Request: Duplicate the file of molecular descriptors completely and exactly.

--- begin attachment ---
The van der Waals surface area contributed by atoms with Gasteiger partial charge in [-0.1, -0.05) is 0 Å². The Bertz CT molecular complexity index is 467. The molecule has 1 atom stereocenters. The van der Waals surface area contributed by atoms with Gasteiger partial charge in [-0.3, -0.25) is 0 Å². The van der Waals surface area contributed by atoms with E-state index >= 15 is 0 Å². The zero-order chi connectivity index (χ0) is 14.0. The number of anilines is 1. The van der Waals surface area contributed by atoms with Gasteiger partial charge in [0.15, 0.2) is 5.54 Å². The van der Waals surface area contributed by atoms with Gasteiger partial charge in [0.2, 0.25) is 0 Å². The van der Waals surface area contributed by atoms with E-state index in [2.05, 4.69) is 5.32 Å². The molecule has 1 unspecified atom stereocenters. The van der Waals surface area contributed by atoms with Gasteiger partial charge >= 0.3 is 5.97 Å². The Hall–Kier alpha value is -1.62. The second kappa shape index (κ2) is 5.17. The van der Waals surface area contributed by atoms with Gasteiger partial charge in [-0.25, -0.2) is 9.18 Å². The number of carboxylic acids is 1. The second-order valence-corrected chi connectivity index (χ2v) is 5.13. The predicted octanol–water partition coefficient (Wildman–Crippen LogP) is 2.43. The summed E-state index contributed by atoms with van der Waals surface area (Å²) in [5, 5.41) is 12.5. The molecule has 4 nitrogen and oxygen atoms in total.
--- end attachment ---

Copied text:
The van der Waals surface area contributed by atoms with Gasteiger partial charge in [-0.1, -0.05) is 0 Å². The Bertz CT molecular complexity index is 467. The molecule has 1 atom stereocenters. The van der Waals surface area contributed by atoms with Gasteiger partial charge in [-0.3, -0.25) is 0 Å². The van der Waals surface area contributed by atoms with E-state index >= 15 is 0 Å². The zero-order chi connectivity index (χ0) is 14.0. The number of anilines is 1. The van der Waals surface area contributed by atoms with Gasteiger partial charge in [0.15, 0.2) is 5.54 Å². The van der Waals surface area contributed by atoms with Gasteiger partial charge in [0.2, 0.25) is 0 Å². The van der Waals surface area contributed by atoms with E-state index in [2.05, 4.69) is 5.32 Å². The molecule has 1 unspecified atom stereocenters. The van der Waals surface area contributed by atoms with Gasteiger partial charge >= 0.3 is 5.97 Å². The Hall–Kier alpha value is -1.62. The second kappa shape index (κ2) is 5.17. The van der Waals surface area contributed by atoms with Gasteiger partial charge in [-0.25, -0.2) is 9.18 Å². The number of carboxylic acids is 1. The second-order valence-corrected chi connectivity index (χ2v) is 5.13. The predicted octanol–water partition coefficient (Wildman–Crippen LogP) is 2.43. The summed E-state index contributed by atoms with van der Waals surface area (Å²) in [5, 5.41) is 12.5. The molecule has 4 nitrogen and oxygen atoms in total.